Approx. 18" across x 16" tall. Approx. 60" in circumference

NOTE: This item is for pick-up only. Shipping a piece this large would be risky. I would much prefer it be picked up, although I would consider delivery within a reasonable distance.


Costa Rican Spider-leg Rattle Chocolate Pot Tripod Vessels Diquis Tripod Vessels — Costa Rica

Two Costa Rican tripod vessels from the Diquis region, circa 300 AD - 700 AD. Both with rows of applied and incised designs. The legs are decorated with stylized zoomorphic figures. The hollow legs contain numerous rattle balls. Ex. R. Murray Collection of Georgia.

Tripod 1 (left) - Orange terracotta with areas of fire clouding. The tips of the legs are restored; otherwise intact. Approx. 6.5" tall x 6" across.

Tripod 2 (right) - Tan (buff) terracotta with some fire clouding. Small rim chip restored; otherwise intact. Approx 6.75" tall x 5" across.

$250 for tripod #1. Tripod #2 is SOLD.

Colima redware Phytomorphic Cactus Olla Vessel Colima Cactus Vessel — West Mexico

100 BC - 250 AD

A medium-large redware phytomorphic vessel from the Colima region of ancient West Mexico. This olla-form vessel is a stylized cactus showing a wide band of raised ribs and nodes sculpted around the midsection. The bottom is flat. The body is rounded, angles sharply at the shoulder and tapers toward the neck, then flares gently to a wide spout. The nicely burnished surface is a deep red, typical of Colima pottery from this period. Shows ample manganese and mineral deposits overall, heavy in some areas. Condition is very good. The outer edge of the spout rim has been restored in several places, otherwise completely intact and original. A fine example.

Ex. G. Conaway collection of Oregon.

Approx 6.25" tall X 8" across.


Moche Fineline Chachero Corn-popper Dipper Vessel Moche Fineline Canchero — Peru

350 AD - 600 AD

A Moche Canchero from Peru. Sometimes referred to as corn-poppers based on their form, they were actually used as ceremonial water dippers by the ancient Moche. This example is beautifully painted using the fine-line method in shades of red against a tan/cream background. The painted design depicts a spiraling row of fifteen running foxes. The foxes appear to be playfully chasing one another toward the center. The handle is a tapered cone that is thought to represent a horn. Condition is fair. Assembled from numerous original pieces with restored break lines and paint touch ups. Displays nicely on a custom metal display stand which is included. Ex. New Mexico private collection.

Approx. 10" tall x 6" across. Approx. 11" tall on the stand.


Pre-Columbian Maya Monumantal Tripod Cylinder Redware Bowl Vessel Monumental Maya Tripod Cylinder — Guatemala

250 AD - 600 AD

A huge Maya tripod cylinder vessel dating the the Early Classic Period. The elegant form shows strong Teotihuacan influence. The sides are nearly vertical and flare slightly at the rim. Large, hollow ball-shaped feet are slotted diagonally. The exterior surface is a nicely burnished with a deep orange-red slip. In exceptional condition for a vessel of this size. One crack in the side wall has been stabilized. There is one smaller hairline crack and several rim chips, otherwise completely and remarkably intact. Some light surface wear, minor scrapes and dings, all consistent with age. Ample deposits and root marks present. All original with no restoration. An amazing example and rarely seen in this monumental size. Ex. Florida private collection.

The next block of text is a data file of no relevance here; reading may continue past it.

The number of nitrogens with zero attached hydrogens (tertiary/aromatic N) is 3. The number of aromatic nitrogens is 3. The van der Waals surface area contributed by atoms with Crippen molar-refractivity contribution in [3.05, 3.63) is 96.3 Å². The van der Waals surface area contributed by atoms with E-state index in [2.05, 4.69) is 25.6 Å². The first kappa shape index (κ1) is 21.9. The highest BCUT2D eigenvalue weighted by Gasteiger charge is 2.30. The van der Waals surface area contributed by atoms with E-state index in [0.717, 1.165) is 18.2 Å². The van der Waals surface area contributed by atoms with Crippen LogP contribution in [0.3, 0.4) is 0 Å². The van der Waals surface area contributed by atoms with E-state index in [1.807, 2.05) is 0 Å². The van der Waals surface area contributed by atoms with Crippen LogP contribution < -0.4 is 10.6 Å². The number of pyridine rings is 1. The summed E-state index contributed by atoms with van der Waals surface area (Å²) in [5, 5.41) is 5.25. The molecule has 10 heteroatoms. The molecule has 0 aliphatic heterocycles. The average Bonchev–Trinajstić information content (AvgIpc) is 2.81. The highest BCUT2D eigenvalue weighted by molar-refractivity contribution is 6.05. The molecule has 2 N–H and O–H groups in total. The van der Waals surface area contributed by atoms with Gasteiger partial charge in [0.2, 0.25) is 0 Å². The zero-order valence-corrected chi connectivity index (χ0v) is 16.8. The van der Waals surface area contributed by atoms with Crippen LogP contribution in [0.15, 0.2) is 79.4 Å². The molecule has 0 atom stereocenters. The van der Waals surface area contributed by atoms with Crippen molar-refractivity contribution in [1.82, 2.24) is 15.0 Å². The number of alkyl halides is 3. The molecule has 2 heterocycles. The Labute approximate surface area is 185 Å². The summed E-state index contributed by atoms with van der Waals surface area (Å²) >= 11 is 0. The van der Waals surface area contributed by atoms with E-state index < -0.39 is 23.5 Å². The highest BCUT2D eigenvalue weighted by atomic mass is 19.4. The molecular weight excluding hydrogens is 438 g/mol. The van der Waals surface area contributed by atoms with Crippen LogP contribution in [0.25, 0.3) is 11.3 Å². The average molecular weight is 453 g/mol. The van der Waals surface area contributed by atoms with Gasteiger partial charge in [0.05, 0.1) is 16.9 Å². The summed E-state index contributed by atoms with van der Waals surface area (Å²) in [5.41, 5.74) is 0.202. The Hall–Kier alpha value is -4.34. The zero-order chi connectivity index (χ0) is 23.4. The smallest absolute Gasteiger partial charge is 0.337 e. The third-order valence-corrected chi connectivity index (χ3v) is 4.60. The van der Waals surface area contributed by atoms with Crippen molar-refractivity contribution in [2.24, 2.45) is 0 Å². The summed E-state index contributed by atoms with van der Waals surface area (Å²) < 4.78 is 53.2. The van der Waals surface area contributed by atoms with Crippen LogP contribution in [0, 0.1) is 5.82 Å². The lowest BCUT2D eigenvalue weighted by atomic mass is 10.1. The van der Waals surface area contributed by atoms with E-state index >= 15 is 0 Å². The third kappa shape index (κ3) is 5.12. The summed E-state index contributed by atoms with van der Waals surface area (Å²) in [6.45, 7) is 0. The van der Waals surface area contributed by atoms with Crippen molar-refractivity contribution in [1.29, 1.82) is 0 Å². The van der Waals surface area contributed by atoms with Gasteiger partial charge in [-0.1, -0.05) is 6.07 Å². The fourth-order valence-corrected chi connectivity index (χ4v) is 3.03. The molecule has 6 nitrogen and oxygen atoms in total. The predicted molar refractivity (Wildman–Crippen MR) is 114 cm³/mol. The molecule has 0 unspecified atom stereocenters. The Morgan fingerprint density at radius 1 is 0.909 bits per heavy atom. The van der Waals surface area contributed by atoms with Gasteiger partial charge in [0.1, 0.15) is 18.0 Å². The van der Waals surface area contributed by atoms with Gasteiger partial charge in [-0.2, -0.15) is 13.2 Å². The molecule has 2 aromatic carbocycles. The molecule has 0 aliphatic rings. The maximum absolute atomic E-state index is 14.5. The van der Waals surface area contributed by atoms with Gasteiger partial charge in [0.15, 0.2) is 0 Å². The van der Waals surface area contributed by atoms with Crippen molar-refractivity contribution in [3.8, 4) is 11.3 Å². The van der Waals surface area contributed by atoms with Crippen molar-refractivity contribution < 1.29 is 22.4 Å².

Approx. 10" tall x 12.5" across.


Pre-Columbian Ecuador Manteno Figural Tripod Vessel Manteno Figural Tripod Vessel — Ecuador

1000 AD - 1500 AD

A large and exceptional Manteno figural tripod vessel from Pre-Columbian Ecuador. Constructed of gray terracotta clay with areas of brown burnished surfacing. The rounded spherical lower chamber sits on pointy, cone-shaped tripod legs. Around the top of the lower chamber is a band of incised decoration done in a repeating triangular pattern. Above that is a domed platform topped by a large seated figure with hands resting on his legs. The top of the figures head is open and serves as a pouring spout. The figure is nicely adorned with elaborate ear spools and bracelets. His face is expressive with pointed chin and elongated coffee bean eyes. Condition is excellent. Completely intact and original with no repairs or restoration. Some light surface wear, scrapes and minor imperfections as would be expected. It has never been overly cleaned and still shows ample deposits along with earthen encrustation in the crevices. Overall a great example, quite large and a rare type.

Ex. R. Murray collection of Georgia.

See Klein and Cevallos "Ecuador - The Secret Art of Pre Columbian Ecuador" for additional scholarly information on ancient Manteno art and culture.

Just over 11" tall x 6" across


Pre Columbian Costa Rican Tripod Vessels Two Tripod Vessels — Costa Rica

300 AD - 700 AD

Tripod vessels from the Atlantic Watershed region of Costa Rica. These are often referred to as Chocolate Pots or Cocoa Cups. Both are of similar construction; buff terracotta partially covered with red burnished slip. Each has a rounded bowl, loop handles and tripod legs decorated with incised appliques. The legs are solid with no rattles. In good condition. The larger has some rim repairs and two legs reattached with restored breaks. The smaller tripod is intact with light erosion and paint loss.

Both are ex. R. Murray collection of Georgia.

Larger is approx. 6" tall x 5" across. Smaller is approx. 3.5" x 3".

$300 for both.

Pre-Columbian Ecuador Manteno Grayware Pottery Olla Vessel Manteno Grayware Olla — Ecuador

1000 AD - 1400 AD